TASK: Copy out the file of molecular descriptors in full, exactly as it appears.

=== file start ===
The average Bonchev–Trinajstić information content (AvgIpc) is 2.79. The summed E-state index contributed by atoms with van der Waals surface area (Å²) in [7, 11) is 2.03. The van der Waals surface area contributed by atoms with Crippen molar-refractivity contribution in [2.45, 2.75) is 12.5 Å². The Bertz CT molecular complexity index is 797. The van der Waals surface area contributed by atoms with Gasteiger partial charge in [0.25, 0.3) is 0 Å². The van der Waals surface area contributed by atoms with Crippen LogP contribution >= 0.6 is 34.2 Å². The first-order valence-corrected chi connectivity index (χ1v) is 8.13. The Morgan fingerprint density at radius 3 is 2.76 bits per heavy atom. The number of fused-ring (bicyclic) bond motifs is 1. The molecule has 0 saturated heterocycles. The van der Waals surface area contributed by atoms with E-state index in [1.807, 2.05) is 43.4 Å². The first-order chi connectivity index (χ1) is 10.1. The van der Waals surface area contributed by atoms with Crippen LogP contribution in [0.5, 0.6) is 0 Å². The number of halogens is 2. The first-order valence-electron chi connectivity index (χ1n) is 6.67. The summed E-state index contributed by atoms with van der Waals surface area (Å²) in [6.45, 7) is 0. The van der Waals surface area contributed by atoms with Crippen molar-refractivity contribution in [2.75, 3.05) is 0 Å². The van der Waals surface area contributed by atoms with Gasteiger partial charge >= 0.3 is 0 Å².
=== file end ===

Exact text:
The average Bonchev–Trinajstić information content (AvgIpc) is 2.79. The summed E-state index contributed by atoms with van der Waals surface area (Å²) in [7, 11) is 2.03. The van der Waals surface area contributed by atoms with Crippen molar-refractivity contribution in [2.45, 2.75) is 12.5 Å². The Bertz CT molecular complexity index is 797. The van der Waals surface area contributed by atoms with Gasteiger partial charge in [0.25, 0.3) is 0 Å². The van der Waals surface area contributed by atoms with Crippen LogP contribution >= 0.6 is 34.2 Å². The first-order valence-corrected chi connectivity index (χ1v) is 8.13. The Morgan fingerprint density at radius 3 is 2.76 bits per heavy atom. The number of fused-ring (bicyclic) bond motifs is 1. The molecule has 0 saturated heterocycles. The van der Waals surface area contributed by atoms with E-state index in [1.807, 2.05) is 43.4 Å². The first-order chi connectivity index (χ1) is 10.1. The van der Waals surface area contributed by atoms with Crippen LogP contribution in [0.5, 0.6) is 0 Å². The number of halogens is 2. The first-order valence-electron chi connectivity index (χ1n) is 6.67. The summed E-state index contributed by atoms with van der Waals surface area (Å²) in [6.45, 7) is 0. The van der Waals surface area contributed by atoms with Crippen molar-refractivity contribution in [2.75, 3.05) is 0 Å². The van der Waals surface area contributed by atoms with Gasteiger partial charge >= 0.3 is 0 Å².